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Two examples of new key EU security interests linked with next US elections (Franck Biancheri, 2004)

Two examples of new key EU security interests linked with next US elections (Franck Biancheri, 2004)

On eve of a historical US election, it is worth reading again what Franck Biancheri was advising to EU leaders in the face of the uncertainty conveyed by the 2004 election (Kerry-Bush). This article is one more striking example of his lucidity. It is difficult to know today how much the EU has prepared itself to the outcome of an election that, whichever the result, will signal a drawback from the progressive stance introduced by Barack Obama’s presidency. Risks are blatantly greater today : geopolitic, financial, economic, political, social and of course security… But it is just a lot more of what was already on the table in 2004… In 2016, is the EU prepared to post-US election uncertainty ?

26/09/2004 – Contrarily to most European comments on the topic of US November 2004 elections, I will try to raise a few key EU interests which are not dependent upon the elections results. Who ever from Kerry or Bush is next US president, the EU has some of its key interests at stake in that short term US future, namely contributing to secure a smooth US election process and to prevent a global economic and financial crisis if it is not the case.

First of all, the first risk will be the elections themselves. Not in terms of who wins, but in terms of how the next Us president will become the winner. Florida’s elections 2000 flaws and its consequences (recount, decision by the Supreme Court, …) may have been only a small scale repetition of what could happen next November. What  matters first for the EU is that a US president is elected in 6 weeks time and that he is duly elected with no suspicion of fraud or manipulation. Why? Because the EU needs to have a stable, legitimate partner on the other side of the ocean and because, if the election is tainted with similar suspicions as in 2000, this time it will generate a very high level of disturbances within the US. The polarization of the electorate is so high that most likely anything but a fair and well organised election could trigger internal instability in the country’s political system. Bluntly said, it is not certain that in such a case, the ‘other side’ will calmly accept the result, thus creating a very delicate situation for the EU as well.  So first interest for the EU: contributing to secure the legitimacy of the election process. The involvement of OSCE observers is a good thing. But the EU must prepare itself to have to adopt a common stance if the election does not take place as smoothly as one may hope.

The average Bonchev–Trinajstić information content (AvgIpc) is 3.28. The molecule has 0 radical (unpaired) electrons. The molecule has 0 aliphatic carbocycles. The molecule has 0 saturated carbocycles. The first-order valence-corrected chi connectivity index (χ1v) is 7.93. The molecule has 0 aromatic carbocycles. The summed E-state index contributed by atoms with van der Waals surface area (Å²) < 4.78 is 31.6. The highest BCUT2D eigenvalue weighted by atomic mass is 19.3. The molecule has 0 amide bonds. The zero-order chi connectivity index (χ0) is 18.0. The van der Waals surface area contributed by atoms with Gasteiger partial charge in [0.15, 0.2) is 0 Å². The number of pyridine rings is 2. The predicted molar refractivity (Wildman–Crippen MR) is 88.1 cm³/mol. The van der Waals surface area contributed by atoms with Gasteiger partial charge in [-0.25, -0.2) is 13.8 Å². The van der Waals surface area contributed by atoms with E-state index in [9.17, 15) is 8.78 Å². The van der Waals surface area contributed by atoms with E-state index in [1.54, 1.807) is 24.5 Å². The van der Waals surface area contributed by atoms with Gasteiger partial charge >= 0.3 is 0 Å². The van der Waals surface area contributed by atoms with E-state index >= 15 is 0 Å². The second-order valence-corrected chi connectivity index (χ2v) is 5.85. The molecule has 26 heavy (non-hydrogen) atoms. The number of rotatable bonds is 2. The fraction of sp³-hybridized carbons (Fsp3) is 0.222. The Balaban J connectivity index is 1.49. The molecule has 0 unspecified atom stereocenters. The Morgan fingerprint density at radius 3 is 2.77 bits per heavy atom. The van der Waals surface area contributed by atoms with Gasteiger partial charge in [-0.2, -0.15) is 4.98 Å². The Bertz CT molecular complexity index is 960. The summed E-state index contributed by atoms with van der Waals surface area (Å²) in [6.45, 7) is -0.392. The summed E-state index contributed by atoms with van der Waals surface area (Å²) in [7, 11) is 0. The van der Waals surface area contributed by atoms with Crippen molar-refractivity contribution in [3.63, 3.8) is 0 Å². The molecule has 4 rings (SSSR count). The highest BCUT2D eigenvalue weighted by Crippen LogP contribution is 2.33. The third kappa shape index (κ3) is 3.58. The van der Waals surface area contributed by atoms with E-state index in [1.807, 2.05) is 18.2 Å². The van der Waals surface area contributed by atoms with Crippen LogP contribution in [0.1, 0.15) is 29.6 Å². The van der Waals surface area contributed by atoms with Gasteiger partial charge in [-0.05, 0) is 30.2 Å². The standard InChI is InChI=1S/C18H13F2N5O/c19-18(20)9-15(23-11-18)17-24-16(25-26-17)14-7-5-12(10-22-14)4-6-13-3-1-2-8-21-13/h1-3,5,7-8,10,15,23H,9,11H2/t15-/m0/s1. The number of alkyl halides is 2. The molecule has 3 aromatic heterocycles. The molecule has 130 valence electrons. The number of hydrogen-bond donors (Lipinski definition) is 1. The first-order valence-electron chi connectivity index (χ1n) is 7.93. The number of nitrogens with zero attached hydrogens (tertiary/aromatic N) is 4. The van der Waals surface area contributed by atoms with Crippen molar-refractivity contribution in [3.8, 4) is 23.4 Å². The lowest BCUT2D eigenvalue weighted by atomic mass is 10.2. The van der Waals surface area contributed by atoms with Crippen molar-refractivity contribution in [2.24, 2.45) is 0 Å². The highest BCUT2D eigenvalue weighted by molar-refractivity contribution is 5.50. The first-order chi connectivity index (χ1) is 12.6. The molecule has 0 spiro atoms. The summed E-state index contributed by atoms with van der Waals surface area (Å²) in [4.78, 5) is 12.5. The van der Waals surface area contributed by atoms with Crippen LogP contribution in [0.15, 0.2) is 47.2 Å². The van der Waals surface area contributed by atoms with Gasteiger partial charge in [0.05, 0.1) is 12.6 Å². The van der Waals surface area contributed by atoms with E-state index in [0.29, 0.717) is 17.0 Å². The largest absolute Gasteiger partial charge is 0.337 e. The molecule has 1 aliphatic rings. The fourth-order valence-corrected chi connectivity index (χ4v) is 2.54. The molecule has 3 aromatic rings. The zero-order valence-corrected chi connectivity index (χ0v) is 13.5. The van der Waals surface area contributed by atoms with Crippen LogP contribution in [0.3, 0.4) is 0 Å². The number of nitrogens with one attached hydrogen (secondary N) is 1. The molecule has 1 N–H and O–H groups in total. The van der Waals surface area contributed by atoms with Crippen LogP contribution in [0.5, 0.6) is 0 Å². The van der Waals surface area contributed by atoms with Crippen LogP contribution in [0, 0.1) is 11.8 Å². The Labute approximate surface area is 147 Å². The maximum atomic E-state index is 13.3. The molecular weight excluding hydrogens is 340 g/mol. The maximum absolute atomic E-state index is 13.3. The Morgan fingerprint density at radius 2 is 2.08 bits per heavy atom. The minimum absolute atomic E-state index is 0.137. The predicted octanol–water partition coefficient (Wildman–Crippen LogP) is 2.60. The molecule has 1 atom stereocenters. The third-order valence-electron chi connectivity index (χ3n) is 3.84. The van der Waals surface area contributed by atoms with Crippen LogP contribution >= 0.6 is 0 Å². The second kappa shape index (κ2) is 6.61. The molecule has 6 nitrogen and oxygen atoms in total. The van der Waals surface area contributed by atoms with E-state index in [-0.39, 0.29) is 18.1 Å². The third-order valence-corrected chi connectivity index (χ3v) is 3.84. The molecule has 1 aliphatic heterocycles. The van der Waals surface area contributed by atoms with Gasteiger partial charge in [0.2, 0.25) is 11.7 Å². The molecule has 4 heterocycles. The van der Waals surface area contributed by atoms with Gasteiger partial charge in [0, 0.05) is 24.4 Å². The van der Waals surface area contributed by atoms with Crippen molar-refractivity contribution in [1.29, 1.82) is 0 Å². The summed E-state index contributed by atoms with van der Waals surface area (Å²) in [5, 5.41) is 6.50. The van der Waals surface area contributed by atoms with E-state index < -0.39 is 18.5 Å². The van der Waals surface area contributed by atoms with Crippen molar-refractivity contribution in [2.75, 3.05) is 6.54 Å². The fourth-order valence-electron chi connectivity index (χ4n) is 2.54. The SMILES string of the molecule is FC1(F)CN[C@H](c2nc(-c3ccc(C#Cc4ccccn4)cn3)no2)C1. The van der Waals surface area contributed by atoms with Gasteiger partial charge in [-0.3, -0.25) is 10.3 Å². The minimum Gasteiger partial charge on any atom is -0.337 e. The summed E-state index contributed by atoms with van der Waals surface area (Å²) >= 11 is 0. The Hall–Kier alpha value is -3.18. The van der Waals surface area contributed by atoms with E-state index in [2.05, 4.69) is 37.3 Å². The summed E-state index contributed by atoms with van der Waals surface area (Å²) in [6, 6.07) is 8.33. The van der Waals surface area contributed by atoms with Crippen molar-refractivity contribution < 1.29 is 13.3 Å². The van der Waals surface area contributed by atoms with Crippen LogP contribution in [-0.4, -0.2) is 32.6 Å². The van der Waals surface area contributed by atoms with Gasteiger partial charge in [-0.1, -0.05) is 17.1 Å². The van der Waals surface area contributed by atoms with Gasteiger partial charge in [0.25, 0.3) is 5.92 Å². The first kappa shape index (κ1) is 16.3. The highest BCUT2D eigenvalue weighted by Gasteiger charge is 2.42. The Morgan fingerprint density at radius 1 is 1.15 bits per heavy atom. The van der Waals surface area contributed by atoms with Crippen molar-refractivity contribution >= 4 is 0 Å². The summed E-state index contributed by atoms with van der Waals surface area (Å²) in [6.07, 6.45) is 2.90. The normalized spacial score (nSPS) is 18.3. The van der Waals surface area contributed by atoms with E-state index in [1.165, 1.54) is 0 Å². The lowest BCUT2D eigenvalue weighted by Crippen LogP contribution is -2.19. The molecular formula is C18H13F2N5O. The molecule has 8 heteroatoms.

Second, and in direct connection with the previous point,  the EU must get prepared to possibly face a very unstable international environment around the US election date. And I do not only speak here of possible terrorist attacks. I have in mind the financial and economic consequences of any political instability within the US, following a possible complex election process with no clear president elected on November 3rd. The world has changed a lot since 2000 and the US relations with this world have changed even more. Any disturbance within the power transition in the US, at a time of war in Iraq and Afghanistan, of high tensions with Iran and North Korea, of terrorists global threats, of ballooning US deficits will immediately generate a volatile situation of world financial markets and world consumers confidence. So to speak, it could trigger a major economic and/or financial crisis because we are today (contrarily to 2000) in a very fragile global situation. Today’s US is more than ever dependent upon the goodwill of Chinese, Japanese and European investors to pay for its deficits (each of the three represents about 100 billions dollars of the 2003 US trade deficit). The key component of this process is called ‘trust’. If trust in the US system, which is much weaker than before September 11th, is suddenly put in question, consequences can be devastating. The European leaders as well as European Central bankers should try to get their colleagues in China and Japan to anticipate such potential risks and to develop joint policies aiming at preserving stability.

The fact that we all hope that the 2004 US election will go smoothly should not prevent us to look at the way things are and get ready for less optimistic scenarios. It also requires a mentality change within European leaders. If they seriously want to be the partners of the US in coming years they have to act as such. One expects from his/her partner that he/she anticipates problems affecting the two of them. That’s what the EU has to do in the coming 6 weeks.

Franck Biancheri (1961/2012)
NM – 26/09/2004

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